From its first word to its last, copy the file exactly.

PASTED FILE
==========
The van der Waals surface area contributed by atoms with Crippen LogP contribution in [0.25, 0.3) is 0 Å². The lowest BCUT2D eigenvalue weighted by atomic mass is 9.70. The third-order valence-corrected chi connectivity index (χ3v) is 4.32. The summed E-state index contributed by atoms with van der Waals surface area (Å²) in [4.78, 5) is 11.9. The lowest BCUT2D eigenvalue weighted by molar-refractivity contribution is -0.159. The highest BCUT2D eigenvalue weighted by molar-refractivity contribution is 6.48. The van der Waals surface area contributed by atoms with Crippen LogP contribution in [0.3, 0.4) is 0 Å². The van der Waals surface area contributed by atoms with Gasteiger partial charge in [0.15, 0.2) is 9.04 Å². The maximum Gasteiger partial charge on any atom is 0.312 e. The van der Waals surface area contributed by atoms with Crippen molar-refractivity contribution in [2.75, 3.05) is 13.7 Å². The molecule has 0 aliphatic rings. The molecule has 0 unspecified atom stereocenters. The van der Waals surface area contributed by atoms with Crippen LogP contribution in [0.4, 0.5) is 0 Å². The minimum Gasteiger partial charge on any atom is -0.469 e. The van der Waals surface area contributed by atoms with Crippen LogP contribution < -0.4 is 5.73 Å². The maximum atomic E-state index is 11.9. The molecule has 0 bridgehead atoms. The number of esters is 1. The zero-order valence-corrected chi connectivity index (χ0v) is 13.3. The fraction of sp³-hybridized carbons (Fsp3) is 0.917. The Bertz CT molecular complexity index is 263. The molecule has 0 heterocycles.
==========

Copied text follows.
The van der Waals surface area contributed by atoms with Crippen LogP contribution in [0.25, 0.3) is 0 Å². The lowest BCUT2D eigenvalue weighted by atomic mass is 9.70. The third-order valence-corrected chi connectivity index (χ3v) is 4.32. The summed E-state index contributed by atoms with van der Waals surface area (Å²) in [4.78, 5) is 11.9. The lowest BCUT2D eigenvalue weighted by molar-refractivity contribution is -0.159. The highest BCUT2D eigenvalue weighted by molar-refractivity contribution is 6.48. The van der Waals surface area contributed by atoms with Crippen LogP contribution in [0.3, 0.4) is 0 Å². The van der Waals surface area contributed by atoms with Gasteiger partial charge in [0.15, 0.2) is 9.04 Å². The maximum Gasteiger partial charge on any atom is 0.312 e. The van der Waals surface area contributed by atoms with Crippen molar-refractivity contribution in [2.75, 3.05) is 13.7 Å². The molecule has 0 aliphatic rings. The molecule has 0 unspecified atom stereocenters. The van der Waals surface area contributed by atoms with Crippen LogP contribution in [0.4, 0.5) is 0 Å². The minimum Gasteiger partial charge on any atom is -0.469 e. The van der Waals surface area contributed by atoms with Crippen LogP contribution < -0.4 is 5.73 Å². The maximum atomic E-state index is 11.9. The molecule has 0 bridgehead atoms. The number of esters is 1. The zero-order valence-corrected chi connectivity index (χ0v) is 13.3. The fraction of sp³-hybridized carbons (Fsp3) is 0.917. The Bertz CT molecular complexity index is 263. The molecule has 0 heterocycles.